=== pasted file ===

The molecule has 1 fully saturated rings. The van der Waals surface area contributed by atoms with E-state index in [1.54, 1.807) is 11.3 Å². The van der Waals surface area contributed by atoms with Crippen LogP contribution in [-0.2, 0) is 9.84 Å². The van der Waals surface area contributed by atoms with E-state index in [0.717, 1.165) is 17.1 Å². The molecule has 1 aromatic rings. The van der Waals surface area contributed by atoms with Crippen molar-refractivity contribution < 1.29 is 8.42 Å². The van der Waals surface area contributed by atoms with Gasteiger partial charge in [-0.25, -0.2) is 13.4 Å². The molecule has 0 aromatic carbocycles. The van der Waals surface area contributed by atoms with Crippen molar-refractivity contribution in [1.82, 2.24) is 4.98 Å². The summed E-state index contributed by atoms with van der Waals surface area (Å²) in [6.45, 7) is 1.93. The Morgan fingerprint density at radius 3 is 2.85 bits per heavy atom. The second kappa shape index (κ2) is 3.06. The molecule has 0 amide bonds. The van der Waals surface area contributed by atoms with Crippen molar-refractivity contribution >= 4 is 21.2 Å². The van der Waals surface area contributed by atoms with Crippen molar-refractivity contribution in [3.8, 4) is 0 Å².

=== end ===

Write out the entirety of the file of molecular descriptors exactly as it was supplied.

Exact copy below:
The molecule has 1 fully saturated rings. The van der Waals surface area contributed by atoms with E-state index in [1.54, 1.807) is 11.3 Å². The van der Waals surface area contributed by atoms with Crippen LogP contribution in [-0.2, 0) is 9.84 Å². The van der Waals surface area contributed by atoms with E-state index in [0.717, 1.165) is 17.1 Å². The molecule has 1 aromatic rings. The van der Waals surface area contributed by atoms with Crippen molar-refractivity contribution < 1.29 is 8.42 Å². The van der Waals surface area contributed by atoms with Gasteiger partial charge in [-0.25, -0.2) is 13.4 Å². The molecule has 0 aromatic carbocycles. The van der Waals surface area contributed by atoms with Crippen molar-refractivity contribution in [1.82, 2.24) is 4.98 Å². The summed E-state index contributed by atoms with van der Waals surface area (Å²) in [6.45, 7) is 1.93. The Morgan fingerprint density at radius 3 is 2.85 bits per heavy atom. The second kappa shape index (κ2) is 3.06. The molecule has 0 amide bonds. The van der Waals surface area contributed by atoms with Crippen molar-refractivity contribution >= 4 is 21.2 Å². The van der Waals surface area contributed by atoms with Crippen molar-refractivity contribution in [3.8, 4) is 0 Å².